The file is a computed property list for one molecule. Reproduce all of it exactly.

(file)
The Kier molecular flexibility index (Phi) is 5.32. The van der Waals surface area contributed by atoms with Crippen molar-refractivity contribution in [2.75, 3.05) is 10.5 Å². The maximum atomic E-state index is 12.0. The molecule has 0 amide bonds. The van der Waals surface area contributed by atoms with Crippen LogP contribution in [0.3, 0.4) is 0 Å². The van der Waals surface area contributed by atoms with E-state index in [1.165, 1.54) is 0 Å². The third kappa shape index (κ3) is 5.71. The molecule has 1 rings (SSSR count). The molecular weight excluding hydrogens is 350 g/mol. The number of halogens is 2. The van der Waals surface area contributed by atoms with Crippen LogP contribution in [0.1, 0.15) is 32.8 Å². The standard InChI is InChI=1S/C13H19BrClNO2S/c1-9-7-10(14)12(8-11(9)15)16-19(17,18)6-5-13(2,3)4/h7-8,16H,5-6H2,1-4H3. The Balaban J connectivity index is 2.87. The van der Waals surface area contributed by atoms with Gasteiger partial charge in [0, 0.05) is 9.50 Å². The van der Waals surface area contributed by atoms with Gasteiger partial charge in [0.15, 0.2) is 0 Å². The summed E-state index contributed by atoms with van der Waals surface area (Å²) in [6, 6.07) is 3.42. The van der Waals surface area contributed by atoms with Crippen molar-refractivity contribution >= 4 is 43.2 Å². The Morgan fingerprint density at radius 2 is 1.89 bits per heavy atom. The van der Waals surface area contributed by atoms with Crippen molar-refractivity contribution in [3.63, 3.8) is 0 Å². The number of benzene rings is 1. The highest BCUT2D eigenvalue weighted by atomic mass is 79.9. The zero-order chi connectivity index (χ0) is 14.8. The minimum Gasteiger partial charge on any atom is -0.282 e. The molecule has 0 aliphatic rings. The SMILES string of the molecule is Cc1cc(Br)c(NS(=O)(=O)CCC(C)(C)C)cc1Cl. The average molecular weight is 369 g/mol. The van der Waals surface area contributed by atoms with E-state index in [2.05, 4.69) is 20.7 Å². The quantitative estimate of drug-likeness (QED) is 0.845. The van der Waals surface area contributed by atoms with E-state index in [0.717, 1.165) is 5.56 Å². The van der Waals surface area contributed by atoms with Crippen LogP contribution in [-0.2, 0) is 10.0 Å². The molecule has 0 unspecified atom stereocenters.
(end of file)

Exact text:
The Kier molecular flexibility index (Phi) is 5.32. The van der Waals surface area contributed by atoms with Crippen molar-refractivity contribution in [2.75, 3.05) is 10.5 Å². The maximum atomic E-state index is 12.0. The molecule has 0 amide bonds. The van der Waals surface area contributed by atoms with Crippen LogP contribution in [0.3, 0.4) is 0 Å². The van der Waals surface area contributed by atoms with E-state index in [1.165, 1.54) is 0 Å². The third kappa shape index (κ3) is 5.71. The molecule has 1 rings (SSSR count). The molecular weight excluding hydrogens is 350 g/mol. The number of halogens is 2. The van der Waals surface area contributed by atoms with Crippen LogP contribution in [0.1, 0.15) is 32.8 Å². The standard InChI is InChI=1S/C13H19BrClNO2S/c1-9-7-10(14)12(8-11(9)15)16-19(17,18)6-5-13(2,3)4/h7-8,16H,5-6H2,1-4H3. The Balaban J connectivity index is 2.87. The van der Waals surface area contributed by atoms with Gasteiger partial charge in [0, 0.05) is 9.50 Å². The van der Waals surface area contributed by atoms with Gasteiger partial charge in [0.15, 0.2) is 0 Å². The summed E-state index contributed by atoms with van der Waals surface area (Å²) in [6, 6.07) is 3.42. The van der Waals surface area contributed by atoms with Crippen molar-refractivity contribution >= 4 is 43.2 Å². The Morgan fingerprint density at radius 2 is 1.89 bits per heavy atom. The van der Waals surface area contributed by atoms with Crippen molar-refractivity contribution in [3.63, 3.8) is 0 Å². The number of benzene rings is 1. The highest BCUT2D eigenvalue weighted by atomic mass is 79.9. The zero-order chi connectivity index (χ0) is 14.8. The minimum Gasteiger partial charge on any atom is -0.282 e. The molecule has 0 aliphatic rings. The SMILES string of the molecule is Cc1cc(Br)c(NS(=O)(=O)CCC(C)(C)C)cc1Cl. The average molecular weight is 369 g/mol. The van der Waals surface area contributed by atoms with E-state index in [2.05, 4.69) is 20.7 Å². The quantitative estimate of drug-likeness (QED) is 0.845. The van der Waals surface area contributed by atoms with E-state index in [0.717, 1.165) is 5.56 Å². The van der Waals surface area contributed by atoms with Crippen LogP contribution in [-0.2, 0) is 10.0 Å². The molecule has 0 unspecified atom stereocenters.